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Rated 2.82 stars
by 111 people


ReelTalk Movie Reviews
Symbiotic Blues
by Betty Jo Tucker

Big Eyes had me squirming in my seat for most of its running time. Because the film is based on a true story, I couldn’t help feeling embarrassed for the real people being depicted on screen. And I kept thinking about how much dramatic license might have been involved in order to entertain us. Directed by Tim Burton from a screenplay by Scott Alexander and Larry Karaszewski (the same trio responsible for Ed Wood), the movie takes place during the 1950s/1960s and deals with one of the most famous art frauds in U.S. history. It co-stars Amy Adams and Christoph Waltz as Margaret and Walter Keane, a married couple who both claimed to be the creator of popular paintings showing little children with enormous eyes.

He steals her work.

Why does he lie?

She goes along

with just a sigh.    

 

Money flows in,

making them rich.

So she holds back,

causing no hitch.   

 

As years go by,

her art earns fame.

But he’s the one

who’s got the name.

 

Big Eyes explores

the dangers here --

but may not tell

the truth, I fear.

  

One miscast role

makes scenes unreal.

It’s Christoph Waltz.

How sad I feel!

In this film version, Walter emerges as a manipulator extraordinaire who takes advantage of his wife’s talent. Margaret allows him to continue passing her work off as his because he convinces her “a woman’s art won’t be taken seriously.” Remember, this is the 1950s! Margaret also has a daughter from a previous marriage, so she’s glad to have money coming in. Unfortunately, things get out of hand as Walter becomes more and more demanding. Margaret finally decides to tell the truth to the world. A court battle ensues.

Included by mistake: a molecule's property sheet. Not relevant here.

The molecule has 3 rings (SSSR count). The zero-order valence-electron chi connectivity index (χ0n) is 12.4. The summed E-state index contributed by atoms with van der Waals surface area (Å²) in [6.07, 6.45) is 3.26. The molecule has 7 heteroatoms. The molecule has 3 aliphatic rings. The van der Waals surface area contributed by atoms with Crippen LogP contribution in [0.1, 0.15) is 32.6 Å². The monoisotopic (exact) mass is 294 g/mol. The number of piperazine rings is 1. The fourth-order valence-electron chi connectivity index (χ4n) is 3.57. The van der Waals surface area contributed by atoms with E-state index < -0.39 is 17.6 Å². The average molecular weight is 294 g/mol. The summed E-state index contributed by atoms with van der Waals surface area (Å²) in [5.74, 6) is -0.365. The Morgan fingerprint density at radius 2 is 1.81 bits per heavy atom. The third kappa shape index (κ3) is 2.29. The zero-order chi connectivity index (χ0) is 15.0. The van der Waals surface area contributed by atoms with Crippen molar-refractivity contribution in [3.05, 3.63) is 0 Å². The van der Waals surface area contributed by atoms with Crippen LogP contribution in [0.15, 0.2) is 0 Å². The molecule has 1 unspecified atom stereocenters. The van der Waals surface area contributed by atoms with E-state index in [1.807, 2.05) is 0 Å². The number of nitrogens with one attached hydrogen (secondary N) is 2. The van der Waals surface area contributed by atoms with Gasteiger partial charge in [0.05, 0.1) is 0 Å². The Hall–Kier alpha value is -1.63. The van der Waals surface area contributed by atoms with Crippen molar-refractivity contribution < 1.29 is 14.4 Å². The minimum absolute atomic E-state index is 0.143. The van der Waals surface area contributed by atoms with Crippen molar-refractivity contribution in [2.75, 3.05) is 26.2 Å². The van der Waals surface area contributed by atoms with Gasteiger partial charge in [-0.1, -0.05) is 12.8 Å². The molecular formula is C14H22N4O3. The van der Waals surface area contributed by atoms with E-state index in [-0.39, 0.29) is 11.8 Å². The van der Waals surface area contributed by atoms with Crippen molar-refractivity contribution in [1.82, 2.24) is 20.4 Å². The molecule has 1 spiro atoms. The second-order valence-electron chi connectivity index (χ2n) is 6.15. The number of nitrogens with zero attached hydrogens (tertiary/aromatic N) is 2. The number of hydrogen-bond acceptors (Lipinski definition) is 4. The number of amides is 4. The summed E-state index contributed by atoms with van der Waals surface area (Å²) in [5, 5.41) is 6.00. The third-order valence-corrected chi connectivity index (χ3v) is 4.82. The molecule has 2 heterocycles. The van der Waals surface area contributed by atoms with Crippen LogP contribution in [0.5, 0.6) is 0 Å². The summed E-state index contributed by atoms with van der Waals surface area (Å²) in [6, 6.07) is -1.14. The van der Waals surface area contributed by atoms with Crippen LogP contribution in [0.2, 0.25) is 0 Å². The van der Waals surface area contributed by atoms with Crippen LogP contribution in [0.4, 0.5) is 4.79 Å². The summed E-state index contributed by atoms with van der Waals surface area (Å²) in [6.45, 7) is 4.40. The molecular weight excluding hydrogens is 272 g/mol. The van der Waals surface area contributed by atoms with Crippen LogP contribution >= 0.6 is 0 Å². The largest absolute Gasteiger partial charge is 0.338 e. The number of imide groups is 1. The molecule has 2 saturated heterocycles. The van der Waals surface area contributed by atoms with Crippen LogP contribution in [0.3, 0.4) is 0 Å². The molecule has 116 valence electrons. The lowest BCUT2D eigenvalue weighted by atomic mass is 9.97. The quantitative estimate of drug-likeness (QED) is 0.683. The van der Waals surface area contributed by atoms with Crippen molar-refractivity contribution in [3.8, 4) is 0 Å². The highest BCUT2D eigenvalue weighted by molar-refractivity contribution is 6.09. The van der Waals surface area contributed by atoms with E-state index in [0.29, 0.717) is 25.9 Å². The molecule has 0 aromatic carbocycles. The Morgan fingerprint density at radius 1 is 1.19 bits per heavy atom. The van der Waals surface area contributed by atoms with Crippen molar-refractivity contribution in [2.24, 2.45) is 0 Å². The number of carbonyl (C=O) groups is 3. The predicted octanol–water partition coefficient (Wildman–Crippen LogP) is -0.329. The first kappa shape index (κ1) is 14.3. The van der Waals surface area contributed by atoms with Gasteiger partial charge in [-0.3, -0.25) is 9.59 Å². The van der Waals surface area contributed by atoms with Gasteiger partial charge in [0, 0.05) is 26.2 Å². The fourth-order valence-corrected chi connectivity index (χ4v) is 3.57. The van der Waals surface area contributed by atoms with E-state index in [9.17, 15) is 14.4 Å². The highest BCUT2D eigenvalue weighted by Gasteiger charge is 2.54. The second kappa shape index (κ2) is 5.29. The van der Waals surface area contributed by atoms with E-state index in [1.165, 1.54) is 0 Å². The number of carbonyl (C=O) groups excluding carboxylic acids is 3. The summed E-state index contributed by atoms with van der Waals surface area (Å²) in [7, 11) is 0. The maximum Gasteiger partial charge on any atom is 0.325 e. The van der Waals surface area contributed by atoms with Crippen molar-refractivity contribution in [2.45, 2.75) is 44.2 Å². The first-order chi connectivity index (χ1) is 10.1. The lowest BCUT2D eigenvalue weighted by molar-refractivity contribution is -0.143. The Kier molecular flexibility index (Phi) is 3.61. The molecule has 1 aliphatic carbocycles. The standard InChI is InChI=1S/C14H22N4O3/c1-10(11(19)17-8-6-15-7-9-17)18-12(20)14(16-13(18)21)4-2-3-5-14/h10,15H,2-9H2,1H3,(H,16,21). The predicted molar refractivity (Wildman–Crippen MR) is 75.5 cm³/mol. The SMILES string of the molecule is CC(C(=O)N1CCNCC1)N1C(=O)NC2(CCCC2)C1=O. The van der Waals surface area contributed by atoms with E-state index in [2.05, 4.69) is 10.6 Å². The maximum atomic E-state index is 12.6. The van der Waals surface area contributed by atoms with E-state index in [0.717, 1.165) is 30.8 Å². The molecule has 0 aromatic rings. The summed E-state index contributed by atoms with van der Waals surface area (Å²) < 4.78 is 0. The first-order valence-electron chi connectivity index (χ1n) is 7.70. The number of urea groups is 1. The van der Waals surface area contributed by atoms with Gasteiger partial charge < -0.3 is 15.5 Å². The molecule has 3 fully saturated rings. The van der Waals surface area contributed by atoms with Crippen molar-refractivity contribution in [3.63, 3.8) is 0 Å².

Although I admire both Waltz and Adams as actors, they seem mismatched here. Adams (American Hustle) projects a wide range of emotions, but Waltz overacts outrageously, especially in the trial sequence. Is this the same guy who was so great in two Quentin Tarantino films (Django Unchained and Inglourious Basterds) and won Oscars for his splendid performances?

On the positive side, Big Eyes looks and sounds good, thanks to Bruno Delbonnel’s (A Very Long Engagement) pleasing cinematography and Danny Elfman’s (Big Fish) surprisingly understated background music. Realistic period costumes and sets also add to the film’s visual appeal. Happily, the movie features a priceless supporting turn by Terence Stamp (The Adjustment Bureau) as a snarky art critic who wonders why anyone would admit to painting all those “big eyes” pictures.  

Art is what you can get away with. – Andy Warhol

The eyes are the window to your soul. – William Shakespeare

(Released by The Weinstein Company and rated “PG-13” for thematic elements and brief strong language.)

For more information about Big Eyes, go to the IMDb or Rotten Tomatoes website.


                                                                                                                                                                               
 
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